The 1st and 2nd Defendants neither entered appearance nor filed their Defence, despite being served via substituted service pursuant to an order of the Court issued on 7th November 2018.
The suit was contested by the 3rd Defendant, who filed a Defence dated 12th March 2019, and denied all the allegations made in the Plaint. The 3rd Defendants averred that if at all the names of the 1st and 2nd Defendant were entered on the register of the suit property, then the same were entered based on the documents presented to the 3rd Defendant’s office, who exercised due diligence and the said documents being believed to be true were registered. That the 3rd Defendant thus performed his duties as prescribed by the law and without any unprofessionalism.
The matter proceeded by way of viva voce evidence wherein the Plaintiff gave evidence for himself and called no witness. The Defendants called no witnesses though 3rd Defendant was represented by a State Counsel Ms Nyawira who cross-examined the Plaintiff, but did not call any witness.
PW1 Joseph Igogo Gathirwa, the Plaintiff herein adopted his witness statement dated 28th October 2018, as part of his evidence.
He further testified that he is the registered owner of KIAMBAA/RUAKA/2265, and that he purchased the same in 2003, from Sarah Wanaga Kariuki. That he paid the entire purchase price before the Land could be transferred to him. That he had occupied the suit property since 2007, and no one had ever come to claim the same. That he had never sold the suit property to the 1st Defendant and he did not know both the 1st and 2nd Defendants. Further, that he did two official searches prior to filing of the suit. That the search dated 1st November 2011, indicated that he was the owner of the suit property while the search done in 2017, showed the suit property was registered in another person’s name.
That after the search of 2017, he placed a caution on the suit land and he went on to report the matter to the Police, at Karuri, who handed it over to the DCIO. Further that he did not sell the land to the 1st and 2nd Defendants and that he neither signed any transfer for nor attended the Land Control Board for Consent. That he did not share his PIN Certificate with anyone in relation to the suit property and that the 1st and 2nd Defendants obtained title of the suit property in their names illegally.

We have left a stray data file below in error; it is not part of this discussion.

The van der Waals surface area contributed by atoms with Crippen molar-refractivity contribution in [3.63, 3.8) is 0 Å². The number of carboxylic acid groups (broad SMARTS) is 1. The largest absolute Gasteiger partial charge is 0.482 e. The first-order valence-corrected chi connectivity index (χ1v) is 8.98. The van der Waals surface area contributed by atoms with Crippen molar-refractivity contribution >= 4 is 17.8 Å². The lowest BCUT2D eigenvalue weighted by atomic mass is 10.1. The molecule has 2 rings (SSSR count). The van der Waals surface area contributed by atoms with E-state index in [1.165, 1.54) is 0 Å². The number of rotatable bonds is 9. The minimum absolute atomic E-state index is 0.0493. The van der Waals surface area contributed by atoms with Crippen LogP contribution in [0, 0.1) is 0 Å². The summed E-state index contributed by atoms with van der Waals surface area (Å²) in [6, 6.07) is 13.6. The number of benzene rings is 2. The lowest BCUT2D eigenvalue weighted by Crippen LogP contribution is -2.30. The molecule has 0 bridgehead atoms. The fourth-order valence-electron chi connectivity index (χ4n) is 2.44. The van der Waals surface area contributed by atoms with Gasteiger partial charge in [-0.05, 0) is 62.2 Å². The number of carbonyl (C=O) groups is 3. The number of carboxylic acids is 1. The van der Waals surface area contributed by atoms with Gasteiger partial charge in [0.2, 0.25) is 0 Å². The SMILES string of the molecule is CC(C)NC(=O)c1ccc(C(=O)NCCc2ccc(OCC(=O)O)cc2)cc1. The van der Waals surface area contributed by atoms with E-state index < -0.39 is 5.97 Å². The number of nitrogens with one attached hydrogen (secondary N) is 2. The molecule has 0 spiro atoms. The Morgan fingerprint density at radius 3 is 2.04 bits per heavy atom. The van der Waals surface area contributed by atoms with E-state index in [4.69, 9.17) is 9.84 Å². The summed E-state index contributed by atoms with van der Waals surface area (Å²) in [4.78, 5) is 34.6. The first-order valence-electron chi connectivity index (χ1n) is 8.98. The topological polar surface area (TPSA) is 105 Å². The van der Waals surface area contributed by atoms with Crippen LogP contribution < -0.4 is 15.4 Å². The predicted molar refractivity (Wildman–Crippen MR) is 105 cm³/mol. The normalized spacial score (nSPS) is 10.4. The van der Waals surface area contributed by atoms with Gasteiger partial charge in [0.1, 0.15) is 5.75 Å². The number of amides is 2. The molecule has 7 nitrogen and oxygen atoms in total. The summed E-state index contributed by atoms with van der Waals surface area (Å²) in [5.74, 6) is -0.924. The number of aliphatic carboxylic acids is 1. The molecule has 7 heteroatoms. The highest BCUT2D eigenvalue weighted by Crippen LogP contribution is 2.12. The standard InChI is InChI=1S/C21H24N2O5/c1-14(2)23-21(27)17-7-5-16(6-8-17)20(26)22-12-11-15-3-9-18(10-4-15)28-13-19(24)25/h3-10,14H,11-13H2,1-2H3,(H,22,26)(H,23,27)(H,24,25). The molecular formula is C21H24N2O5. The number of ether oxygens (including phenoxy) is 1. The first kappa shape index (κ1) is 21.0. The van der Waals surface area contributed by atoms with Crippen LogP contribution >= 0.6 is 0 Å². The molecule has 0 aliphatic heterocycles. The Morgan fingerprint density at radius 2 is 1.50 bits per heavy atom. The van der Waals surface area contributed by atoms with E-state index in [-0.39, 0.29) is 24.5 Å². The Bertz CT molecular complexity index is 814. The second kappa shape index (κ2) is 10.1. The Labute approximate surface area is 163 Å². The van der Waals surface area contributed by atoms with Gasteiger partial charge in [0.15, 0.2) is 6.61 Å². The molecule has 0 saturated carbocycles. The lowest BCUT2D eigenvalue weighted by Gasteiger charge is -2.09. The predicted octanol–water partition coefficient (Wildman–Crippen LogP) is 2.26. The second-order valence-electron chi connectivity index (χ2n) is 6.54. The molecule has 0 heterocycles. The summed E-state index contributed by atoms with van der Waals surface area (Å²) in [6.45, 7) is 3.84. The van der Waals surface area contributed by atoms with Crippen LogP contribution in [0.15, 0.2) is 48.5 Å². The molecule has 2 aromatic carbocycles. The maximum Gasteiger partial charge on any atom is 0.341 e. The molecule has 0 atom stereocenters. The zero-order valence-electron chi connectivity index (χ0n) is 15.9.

On cross examination by the 3rd Defendant’s Counsel, PW1 stated that he bought the land from Sarah Wanaga Kariuki, and that he executed a sale agreement. He further stated that at the time of purchase, he neither attended the Land Control Board for consent, nor did he have the consent, nor pay any stamp duty. He also indicated that he did not have the receipt to show that he paid for the search and that he got the Green Card copy in Kiambu 2007, and it showed that the land was in the name of Peter Nduati Mbau.
On re-examination PW-1 stated that there was no pending claim and/or issue between the vendor of the suit property and himself. Further that there had been no objection filed to oppose the production of the documents he attached to his claim.
After viva voce evidence, the Court directed the parties to file their written submissions. The Plaintiff through the Law Firm of Wanjiku Mwaura & Co Advocates, filed his written submissions dated 18th December 2020 on 22nd January 2021, and submitted that from the evidence presented in Court, the Plaintiff had neither sold nor transferred the suit property to the 1st and 2nd Defendants. He further submitted that the 1st and 2nd Defendants had failed to defend the suit, despite being duly served and the 3rd Defendant despite filing a Defence did not call any witnesses or produce any documents to support its claim. It was the Plaintiff’s submissions therefore, that the suit was not contested and he urged the Court to grant the prayers sought in the Plaint.
The Court has carefully read and considered the pleadings by the parties, the evidence adduced and the relevant provisions of law and finds that the issues for determination are;
1. Who is the bonafide owner of the suit property.
2. Whether the Plaintiff is entitled to the orders sought.
3. Who should bear the cost of the suit.
1. Who is the bonafide owner of the suit property?
It is not in doubt that both the Plaintiff and the 1st and 2nd Defendants have laid claim to the suit property (KIAMBAA/RUAKA/2265) herein. It is also not in doubt that while the parties both lay claim to the suit property, more specifically being KIAMBAA/RUAKA/2265, the 1st and 2nd Defendants did not participate in the proceedings before the Court, despite being duly served with the pleadings. The Court notes that the Plaintiff lays claim on the suit property while the documents placed before the Court including a copy of the Green Card show that suit property is owned by Jane Wanjiku Maina, who was issued with a title deed on 15th November, 2012, after acquiring the property from one Peter Nduati Mbau.
When a person’s ownership to property is called into question, it is trite that the said proprietor has to show the root of his ownership. See the case of Hubert L. Martin & 2 Others Vs. Margaret J. Kamar & 5 Others  eKLR, where the Court held that;